Affordable health care, ample food, pre-school, homework help, and transportation are givens for many families, but for those who do not have all these advantages, the children often pay the cost academically. Many schools do not have the financial resources to provide programs and services to tackle these needs. But without them, expect increased absenteeism, behavior issues, and lower grades. One Loudoun-based school principal, Jennifer Scott of Sterling Elementary, is well aware of these challenges and is looking for ways to address her student’s needs. Close to half of the children at Sterling Elementary are on the free or reduced lunch program, a general indicator of overall need. 100WomenStrong members recently met with Principal Scott, and parent liaison, Diana Dorman to discuss the school’s state. The main question: What are their most critical needs? Suzy Quinn, Inova Loudoun Hospital Foundation’s executive director joined the meeting to see how Mobile Health could help. And Mary Frances Forcier, communications manager of Loudoun County Public Library came prepared to discuss literacy services. Principal Scott identified reducing the achievement gap as one of their most pressing needs.Having a full belly – which the free and reduced lunch program provides during the week – greatly improves energy and attentiveness of students. And thanks to the generosity of a local sponsor, PalmerCare Chiropractic, and a matching donation from 100WomenStrong, families at Sterling Elementary are getting food for the weekends through the LCPS Backpack Coalition. But there is much more needed for these children to catch up with other students. Early on, this means pre-school. Children who don’t attend pre-school tend to have distinct disadvantages as incoming kindergarteners. Many have not acquired necessary school readiness skills. In addition, some parents may not speak English or are illiterate and thus unable to help their children to read.Another problem is a lack of health insurance. While the school provides basic vision screenings for kindergarteners and 3rd graders, parents may not have the funds to follow up with an optometrist or pay for the required glasses. Vision can also change quickly in young children; ideally they should get their eyes checked annually. This further hinders children from keeping up academically as they may not be able to read the board, take accurate notes, or be able to read a book properly. At the critical age when children first learn to read, catching these issues early can have positive long term effects, resulting in a child being able to catch up. Otherwise, they can struggle academically for years. Typically, both parents of children who attend Sterling Elementary work. Once the school day ends, many children of these families walk home with a younger sibling in tow where they don’t have access to homework help. After school programs such as the YMCA and CASA (County After School Activities) provide a well-rounded agenda of homework help, a snack, physical activities, and reading time. While the YMCA offers an after-school program at Sterling Elementary, some parents cannot afford to send their child or children. Transportation can be an issue as children must be picked up by 6 pm each evening, when parents may be working a second job.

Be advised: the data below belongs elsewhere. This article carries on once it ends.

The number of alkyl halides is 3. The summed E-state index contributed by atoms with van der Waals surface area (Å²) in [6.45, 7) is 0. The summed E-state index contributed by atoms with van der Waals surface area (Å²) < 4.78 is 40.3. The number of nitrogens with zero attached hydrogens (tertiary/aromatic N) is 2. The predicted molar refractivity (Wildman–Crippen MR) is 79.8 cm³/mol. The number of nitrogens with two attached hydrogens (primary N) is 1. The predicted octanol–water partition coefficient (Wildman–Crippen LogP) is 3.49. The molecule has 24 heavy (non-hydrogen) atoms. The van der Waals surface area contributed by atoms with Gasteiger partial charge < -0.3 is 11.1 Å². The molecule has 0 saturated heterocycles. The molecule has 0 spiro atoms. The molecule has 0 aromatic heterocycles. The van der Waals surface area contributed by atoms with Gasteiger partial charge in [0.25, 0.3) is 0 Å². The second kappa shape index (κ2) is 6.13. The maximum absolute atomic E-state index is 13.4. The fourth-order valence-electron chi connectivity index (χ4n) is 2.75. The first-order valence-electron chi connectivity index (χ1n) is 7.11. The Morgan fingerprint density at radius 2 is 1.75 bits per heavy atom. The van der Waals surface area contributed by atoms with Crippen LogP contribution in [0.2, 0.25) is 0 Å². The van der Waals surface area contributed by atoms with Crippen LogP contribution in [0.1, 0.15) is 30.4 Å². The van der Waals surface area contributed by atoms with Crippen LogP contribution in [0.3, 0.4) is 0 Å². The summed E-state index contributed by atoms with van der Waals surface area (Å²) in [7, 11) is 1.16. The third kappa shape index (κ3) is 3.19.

Is there a way to address all these issues facing schools like Sterling Elementary? What can our community do to close the achievement gap in schools that need help?

Working Toward Solutions


To combat achievement gaps, some schools have adopted a “Community Schools” approach. A community school is a place and a set of partnerships between a school and community resources. Here, they take an integrated approach to academics, youth development, family support, health, and social services. The resources are concentrated at or near the school and can include family centers, health clinics, wraparound services, positive behavior intervention and support programs, parent engagement, pre-school and after-school programs.Earlier this year, 100WomenStrong and Principal Jennifer Scott visited Donegan Elementary School in Bethlehem, PA to learn how a community school works and how it can thrive. Donegan Elementary was named a Community School in 2012 and is located in an urban area with more than 90% of students on the free and reduced lunch program. Students here are involved in and assigned to groups that have certain tasks, such as Welcome Group, Physical Activity Group, and Recycle Group. Social workers are also available to guide students to other resources and agencies that are not at the school.Community schools have proven to reduce absenteeism, reduce behavior issues, and improve grades. PalmerCare Chiropractic has already taken initiative in serving our community by supporting Sterling Elementary, but for a community school to succeed it requires more local sponsors. We’d love to hear your thoughts on community schools and other ideas on how to improve our children’s lives. How can we implement a community school system in Loudoun County? What schools could benefit from this? What other challenges do we face? What organizations would be willing to help?

LCPS Backpack Coalition Hits Milestone